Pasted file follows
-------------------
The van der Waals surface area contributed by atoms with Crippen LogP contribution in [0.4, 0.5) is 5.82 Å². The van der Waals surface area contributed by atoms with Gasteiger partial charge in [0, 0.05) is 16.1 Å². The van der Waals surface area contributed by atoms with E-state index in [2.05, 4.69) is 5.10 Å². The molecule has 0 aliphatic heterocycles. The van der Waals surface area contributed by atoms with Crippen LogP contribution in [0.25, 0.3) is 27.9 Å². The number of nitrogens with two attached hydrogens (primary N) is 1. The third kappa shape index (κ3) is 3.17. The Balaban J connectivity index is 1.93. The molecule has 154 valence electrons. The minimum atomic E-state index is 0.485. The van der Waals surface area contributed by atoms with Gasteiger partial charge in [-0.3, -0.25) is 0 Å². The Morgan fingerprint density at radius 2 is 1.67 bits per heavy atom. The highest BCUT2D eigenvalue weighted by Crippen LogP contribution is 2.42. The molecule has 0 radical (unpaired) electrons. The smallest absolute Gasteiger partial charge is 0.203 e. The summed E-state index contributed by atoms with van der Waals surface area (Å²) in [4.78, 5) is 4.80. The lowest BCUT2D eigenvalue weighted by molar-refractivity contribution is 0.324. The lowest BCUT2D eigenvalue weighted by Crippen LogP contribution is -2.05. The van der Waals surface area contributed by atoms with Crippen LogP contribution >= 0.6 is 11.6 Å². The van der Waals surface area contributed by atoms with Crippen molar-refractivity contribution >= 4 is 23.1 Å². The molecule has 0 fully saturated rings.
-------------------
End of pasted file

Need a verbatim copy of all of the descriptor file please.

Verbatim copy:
The van der Waals surface area contributed by atoms with Crippen LogP contribution in [0.4, 0.5) is 5.82 Å². The van der Waals surface area contributed by atoms with Gasteiger partial charge in [0, 0.05) is 16.1 Å². The van der Waals surface area contributed by atoms with E-state index in [2.05, 4.69) is 5.10 Å². The molecule has 0 aliphatic heterocycles. The van der Waals surface area contributed by atoms with Crippen LogP contribution in [0.25, 0.3) is 27.9 Å². The number of nitrogens with two attached hydrogens (primary N) is 1. The third kappa shape index (κ3) is 3.17. The Balaban J connectivity index is 1.93. The molecule has 154 valence electrons. The minimum atomic E-state index is 0.485. The van der Waals surface area contributed by atoms with Gasteiger partial charge in [-0.3, -0.25) is 0 Å². The Morgan fingerprint density at radius 2 is 1.67 bits per heavy atom. The highest BCUT2D eigenvalue weighted by Crippen LogP contribution is 2.42. The molecule has 0 radical (unpaired) electrons. The smallest absolute Gasteiger partial charge is 0.203 e. The summed E-state index contributed by atoms with van der Waals surface area (Å²) in [4.78, 5) is 4.80. The lowest BCUT2D eigenvalue weighted by molar-refractivity contribution is 0.324. The lowest BCUT2D eigenvalue weighted by Crippen LogP contribution is -2.05. The van der Waals surface area contributed by atoms with Crippen LogP contribution >= 0.6 is 11.6 Å². The van der Waals surface area contributed by atoms with Crippen molar-refractivity contribution >= 4 is 23.1 Å². The molecule has 0 fully saturated rings.